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Responsible Data: Platform vs Data

As most people who know me are well aware, I am a big data person; I love data, and I get a bit fierce about the need to protect it. Andy, our CTO and lead software architect always winces when I say that software is disposable, but data is not; he understands, however, that the purpose of any software platform is to collect, store, manage, and present data for usage – so while the platform is very important, the asset that is being generated and used is the data.

Which is why conflation of platform and data annoys me -  it often leads to people focusing on the wrong problem (which platform to select) and ignoring the real asset to be generated (the data).

Data as an Asset

Time series, interoperable, standardized data is some of the most valuable assets we can have in ICT4D, but this data is too often undervalued or not migratable outside of a particular platform, even though data science has multiple methods of making this data live beyond its platform.

Data needs to live beyond & outside of the platform

See, data should live beyond your platform. Due to technology changes and increasing innovation, we maybe have 5 to 10 years with any one platform; however, the data collected 5 to 10 years ago should be migratable to a new platform. Not only that, but data is a multiplier – when I can combine my data with yours, we both win. If I can also then layer in demographic or geographic data, we get a level of analytic ability never before seen. But we can only do this combination if our data is independent of platform.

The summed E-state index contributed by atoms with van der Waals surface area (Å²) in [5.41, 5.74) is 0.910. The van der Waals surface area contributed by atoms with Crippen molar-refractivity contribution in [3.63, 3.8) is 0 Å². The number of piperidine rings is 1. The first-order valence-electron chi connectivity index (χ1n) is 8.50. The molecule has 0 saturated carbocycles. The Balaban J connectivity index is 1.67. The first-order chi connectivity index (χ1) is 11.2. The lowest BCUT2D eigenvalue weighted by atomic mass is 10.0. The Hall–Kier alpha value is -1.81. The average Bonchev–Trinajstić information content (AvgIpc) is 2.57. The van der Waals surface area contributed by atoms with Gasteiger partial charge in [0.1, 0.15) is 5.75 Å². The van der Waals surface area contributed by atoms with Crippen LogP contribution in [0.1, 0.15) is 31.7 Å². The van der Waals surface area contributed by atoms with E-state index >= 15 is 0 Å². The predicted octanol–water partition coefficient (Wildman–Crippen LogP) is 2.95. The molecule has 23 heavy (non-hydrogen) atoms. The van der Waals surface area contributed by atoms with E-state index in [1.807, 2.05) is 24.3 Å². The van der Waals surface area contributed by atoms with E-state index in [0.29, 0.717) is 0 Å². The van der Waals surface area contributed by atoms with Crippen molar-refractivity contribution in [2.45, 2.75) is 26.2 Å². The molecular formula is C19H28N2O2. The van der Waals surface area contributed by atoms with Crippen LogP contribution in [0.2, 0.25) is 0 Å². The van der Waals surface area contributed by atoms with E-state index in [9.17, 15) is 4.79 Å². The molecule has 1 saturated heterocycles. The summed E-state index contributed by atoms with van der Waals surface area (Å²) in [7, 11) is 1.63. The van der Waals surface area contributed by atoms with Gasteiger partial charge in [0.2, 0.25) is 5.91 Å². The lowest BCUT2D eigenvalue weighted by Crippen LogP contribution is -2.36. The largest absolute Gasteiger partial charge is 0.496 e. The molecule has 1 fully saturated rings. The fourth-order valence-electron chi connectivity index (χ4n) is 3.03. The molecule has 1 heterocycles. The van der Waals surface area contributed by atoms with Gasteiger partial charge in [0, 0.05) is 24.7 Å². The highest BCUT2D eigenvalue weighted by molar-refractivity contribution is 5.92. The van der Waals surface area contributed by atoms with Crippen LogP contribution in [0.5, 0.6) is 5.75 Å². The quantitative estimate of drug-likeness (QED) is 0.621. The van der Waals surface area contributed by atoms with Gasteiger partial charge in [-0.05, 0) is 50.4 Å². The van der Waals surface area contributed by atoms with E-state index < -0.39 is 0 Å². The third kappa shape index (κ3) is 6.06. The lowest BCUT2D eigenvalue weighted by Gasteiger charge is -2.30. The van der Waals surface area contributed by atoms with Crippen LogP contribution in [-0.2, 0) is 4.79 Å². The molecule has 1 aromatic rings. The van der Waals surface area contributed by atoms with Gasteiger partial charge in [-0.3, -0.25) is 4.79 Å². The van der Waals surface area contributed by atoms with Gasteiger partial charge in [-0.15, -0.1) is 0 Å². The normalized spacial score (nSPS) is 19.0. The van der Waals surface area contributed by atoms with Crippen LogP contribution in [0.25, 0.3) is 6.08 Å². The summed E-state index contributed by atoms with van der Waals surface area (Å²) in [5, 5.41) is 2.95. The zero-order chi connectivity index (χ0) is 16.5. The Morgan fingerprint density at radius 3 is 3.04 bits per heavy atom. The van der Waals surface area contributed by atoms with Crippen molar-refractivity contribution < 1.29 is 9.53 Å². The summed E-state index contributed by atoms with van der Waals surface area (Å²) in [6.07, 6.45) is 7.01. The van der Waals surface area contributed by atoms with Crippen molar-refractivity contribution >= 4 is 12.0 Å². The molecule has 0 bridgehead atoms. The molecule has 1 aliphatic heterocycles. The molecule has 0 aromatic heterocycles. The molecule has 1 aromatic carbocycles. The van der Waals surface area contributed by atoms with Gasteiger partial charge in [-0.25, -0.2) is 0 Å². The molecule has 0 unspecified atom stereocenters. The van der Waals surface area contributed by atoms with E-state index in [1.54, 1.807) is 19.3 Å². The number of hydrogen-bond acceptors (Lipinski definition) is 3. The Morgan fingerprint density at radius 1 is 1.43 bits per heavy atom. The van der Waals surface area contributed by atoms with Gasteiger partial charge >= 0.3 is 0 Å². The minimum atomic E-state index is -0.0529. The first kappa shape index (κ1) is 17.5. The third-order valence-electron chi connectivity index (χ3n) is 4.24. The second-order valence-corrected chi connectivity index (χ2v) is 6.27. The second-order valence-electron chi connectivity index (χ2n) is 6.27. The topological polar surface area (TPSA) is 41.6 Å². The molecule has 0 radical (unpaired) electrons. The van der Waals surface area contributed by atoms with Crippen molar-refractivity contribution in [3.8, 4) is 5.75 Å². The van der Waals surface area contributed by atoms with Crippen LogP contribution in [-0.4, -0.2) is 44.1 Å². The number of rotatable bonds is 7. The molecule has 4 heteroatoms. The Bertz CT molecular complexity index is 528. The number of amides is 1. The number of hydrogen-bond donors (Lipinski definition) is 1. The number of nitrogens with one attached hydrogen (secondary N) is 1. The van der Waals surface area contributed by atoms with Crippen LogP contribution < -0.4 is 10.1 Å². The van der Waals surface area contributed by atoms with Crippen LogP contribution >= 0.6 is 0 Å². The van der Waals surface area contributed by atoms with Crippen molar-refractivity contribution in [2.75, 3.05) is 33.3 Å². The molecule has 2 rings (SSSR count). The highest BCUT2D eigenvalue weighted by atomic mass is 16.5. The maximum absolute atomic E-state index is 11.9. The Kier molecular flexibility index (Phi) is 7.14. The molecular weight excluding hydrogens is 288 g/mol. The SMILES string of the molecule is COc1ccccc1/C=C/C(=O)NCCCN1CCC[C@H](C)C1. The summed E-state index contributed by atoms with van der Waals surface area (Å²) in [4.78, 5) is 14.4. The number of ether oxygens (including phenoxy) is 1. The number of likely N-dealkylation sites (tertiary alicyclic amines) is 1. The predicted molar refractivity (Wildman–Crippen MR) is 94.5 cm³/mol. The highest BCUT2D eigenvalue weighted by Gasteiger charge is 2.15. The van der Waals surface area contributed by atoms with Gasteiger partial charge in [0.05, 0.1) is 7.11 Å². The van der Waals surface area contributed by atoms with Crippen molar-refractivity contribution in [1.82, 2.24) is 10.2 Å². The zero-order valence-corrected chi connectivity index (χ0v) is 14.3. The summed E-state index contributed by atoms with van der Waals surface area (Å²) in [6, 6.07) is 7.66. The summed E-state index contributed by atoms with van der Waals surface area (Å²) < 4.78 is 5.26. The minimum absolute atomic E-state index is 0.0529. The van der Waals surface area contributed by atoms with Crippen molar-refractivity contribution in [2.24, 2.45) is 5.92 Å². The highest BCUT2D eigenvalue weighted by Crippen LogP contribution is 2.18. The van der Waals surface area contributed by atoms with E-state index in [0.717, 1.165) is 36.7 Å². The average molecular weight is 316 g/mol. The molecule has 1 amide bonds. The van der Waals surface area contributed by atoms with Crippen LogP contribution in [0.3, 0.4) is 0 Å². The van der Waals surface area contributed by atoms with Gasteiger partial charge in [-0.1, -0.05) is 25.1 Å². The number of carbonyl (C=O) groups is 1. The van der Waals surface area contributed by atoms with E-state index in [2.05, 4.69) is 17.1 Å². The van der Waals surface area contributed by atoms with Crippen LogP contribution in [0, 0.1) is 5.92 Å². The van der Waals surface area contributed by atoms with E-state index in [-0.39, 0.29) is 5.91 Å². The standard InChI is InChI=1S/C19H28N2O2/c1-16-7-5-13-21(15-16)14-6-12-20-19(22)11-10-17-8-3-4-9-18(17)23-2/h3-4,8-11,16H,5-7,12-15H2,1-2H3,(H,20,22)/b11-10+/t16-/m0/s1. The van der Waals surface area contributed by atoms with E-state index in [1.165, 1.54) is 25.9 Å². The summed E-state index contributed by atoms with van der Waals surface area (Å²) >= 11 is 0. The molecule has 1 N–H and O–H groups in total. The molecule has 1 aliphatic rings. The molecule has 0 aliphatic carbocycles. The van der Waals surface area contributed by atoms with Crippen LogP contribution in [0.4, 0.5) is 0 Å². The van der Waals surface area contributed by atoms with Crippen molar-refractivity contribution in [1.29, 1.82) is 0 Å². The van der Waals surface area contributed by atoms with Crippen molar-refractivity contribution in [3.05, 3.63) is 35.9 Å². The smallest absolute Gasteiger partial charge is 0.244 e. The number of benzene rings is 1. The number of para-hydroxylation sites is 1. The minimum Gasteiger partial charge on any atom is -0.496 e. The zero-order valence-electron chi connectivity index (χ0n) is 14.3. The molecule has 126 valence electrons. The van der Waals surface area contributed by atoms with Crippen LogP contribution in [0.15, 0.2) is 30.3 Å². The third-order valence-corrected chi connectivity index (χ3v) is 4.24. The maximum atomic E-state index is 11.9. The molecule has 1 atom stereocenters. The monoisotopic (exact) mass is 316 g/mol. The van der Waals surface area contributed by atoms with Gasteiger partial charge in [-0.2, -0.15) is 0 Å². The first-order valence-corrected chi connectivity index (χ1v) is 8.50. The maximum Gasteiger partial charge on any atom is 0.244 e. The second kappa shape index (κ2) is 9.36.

Think of it this way – how many of us have photos and word documents dating back 15 to 20 years ago? Can you access them? Read them, edit, publish and share them on different platforms? Of course, you can. But the various pieces of software you now use to access these items are NOT the same as you used 15 to 20 years ago – by design. We need to apply these same standards to ALL of our data.

Platforms are a means to generate, house, and use good data

Let’s focus on demanding platforms which generate, store, combine, protect, and use this data – and that can be migrated into new platforms and systems - in ways optimized for specific needs, and not on which piece of software is better.

Once we agree to separate platform from data, we have more opportunities for innovation in the ICT4D space – you can use your open source platform, or your proprietary code, or your crowdsourced, hackathon tool – AS LONG AS THE DATA IT GENERATES, STORES, AND PRESENTS – follows standards for quality, interoperability, reuse, access, publication, and security/privacy protections.  

There are no "Silver bullet, one size fits all" platforms

It also allows us to stop expecting the “perfect platform” which will do ALL THE THINGS for ALL THE PEOPLE, and rather allow us to create different platforms to be optimized for specific tasks – as long as the data can interoperate and migrate, platforms can live and die according to their usefulness; the data will continue to live on.

Keep focus on data quality and usage, not specific platforms

Governments, donors and other stakeholders can focus on making sure the data meets quality expectations without having to get into the business of selecting winners and losers; they can allow competition to work effectively to select inputs and tools, while requiring the outputs of the ICT4D intervention to meet standards.

So the next time someone asks you which software should be used, the answer really should be ”the one that is optimized for specific problem and audience, and where the data can be reused after the platform is retired”.

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